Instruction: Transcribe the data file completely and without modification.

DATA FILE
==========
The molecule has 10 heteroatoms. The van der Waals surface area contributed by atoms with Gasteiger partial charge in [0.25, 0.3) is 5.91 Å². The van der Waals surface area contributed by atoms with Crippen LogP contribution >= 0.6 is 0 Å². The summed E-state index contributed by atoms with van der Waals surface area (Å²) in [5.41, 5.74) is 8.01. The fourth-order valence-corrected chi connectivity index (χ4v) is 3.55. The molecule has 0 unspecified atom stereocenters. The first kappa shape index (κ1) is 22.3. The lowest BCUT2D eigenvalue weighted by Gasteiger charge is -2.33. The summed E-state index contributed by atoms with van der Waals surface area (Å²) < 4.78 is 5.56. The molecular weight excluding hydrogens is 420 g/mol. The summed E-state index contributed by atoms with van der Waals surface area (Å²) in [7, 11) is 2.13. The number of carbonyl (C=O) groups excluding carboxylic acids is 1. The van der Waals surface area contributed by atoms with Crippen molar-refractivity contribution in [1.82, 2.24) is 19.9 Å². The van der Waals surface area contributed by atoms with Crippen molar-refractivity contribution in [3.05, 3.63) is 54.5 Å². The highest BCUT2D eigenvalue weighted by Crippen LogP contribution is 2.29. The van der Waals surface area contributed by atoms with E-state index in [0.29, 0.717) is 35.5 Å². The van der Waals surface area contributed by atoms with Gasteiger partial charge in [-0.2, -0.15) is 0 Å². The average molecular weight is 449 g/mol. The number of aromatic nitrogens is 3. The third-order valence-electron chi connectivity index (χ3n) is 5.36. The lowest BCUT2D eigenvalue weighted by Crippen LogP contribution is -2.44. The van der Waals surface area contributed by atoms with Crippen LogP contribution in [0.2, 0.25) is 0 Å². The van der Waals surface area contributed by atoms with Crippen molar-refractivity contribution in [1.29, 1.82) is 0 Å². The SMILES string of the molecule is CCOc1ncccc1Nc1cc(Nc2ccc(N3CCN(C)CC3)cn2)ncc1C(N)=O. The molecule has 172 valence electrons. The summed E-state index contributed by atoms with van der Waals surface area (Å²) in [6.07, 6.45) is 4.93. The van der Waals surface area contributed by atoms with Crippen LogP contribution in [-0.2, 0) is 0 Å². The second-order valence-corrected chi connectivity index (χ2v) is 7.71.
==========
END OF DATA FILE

The molecule has 10 heteroatoms. The van der Waals surface area contributed by atoms with Gasteiger partial charge in [0.25, 0.3) is 5.91 Å². The van der Waals surface area contributed by atoms with Crippen LogP contribution >= 0.6 is 0 Å². The summed E-state index contributed by atoms with van der Waals surface area (Å²) in [5.41, 5.74) is 8.01. The fourth-order valence-corrected chi connectivity index (χ4v) is 3.55. The molecule has 0 unspecified atom stereocenters. The first kappa shape index (κ1) is 22.3. The lowest BCUT2D eigenvalue weighted by Gasteiger charge is -2.33. The summed E-state index contributed by atoms with van der Waals surface area (Å²) < 4.78 is 5.56. The molecular weight excluding hydrogens is 420 g/mol. The summed E-state index contributed by atoms with van der Waals surface area (Å²) in [7, 11) is 2.13. The number of carbonyl (C=O) groups excluding carboxylic acids is 1. The van der Waals surface area contributed by atoms with Crippen molar-refractivity contribution in [1.82, 2.24) is 19.9 Å². The van der Waals surface area contributed by atoms with Crippen molar-refractivity contribution in [3.05, 3.63) is 54.5 Å². The highest BCUT2D eigenvalue weighted by Crippen LogP contribution is 2.29. The van der Waals surface area contributed by atoms with E-state index in [0.29, 0.717) is 35.5 Å². The van der Waals surface area contributed by atoms with Gasteiger partial charge in [-0.2, -0.15) is 0 Å². The average molecular weight is 449 g/mol. The number of aromatic nitrogens is 3. The third-order valence-electron chi connectivity index (χ3n) is 5.36. The lowest BCUT2D eigenvalue weighted by Crippen LogP contribution is -2.44. The van der Waals surface area contributed by atoms with Crippen LogP contribution in [0.2, 0.25) is 0 Å². The van der Waals surface area contributed by atoms with Crippen molar-refractivity contribution in [1.29, 1.82) is 0 Å². The SMILES string of the molecule is CCOc1ncccc1Nc1cc(Nc2ccc(N3CCN(C)CC3)cn2)ncc1C(N)=O. The molecule has 172 valence electrons. The summed E-state index contributed by atoms with van der Waals surface area (Å²) in [6.07, 6.45) is 4.93. The van der Waals surface area contributed by atoms with Crippen LogP contribution in [-0.2, 0) is 0 Å². The second-order valence-corrected chi connectivity index (χ2v) is 7.71.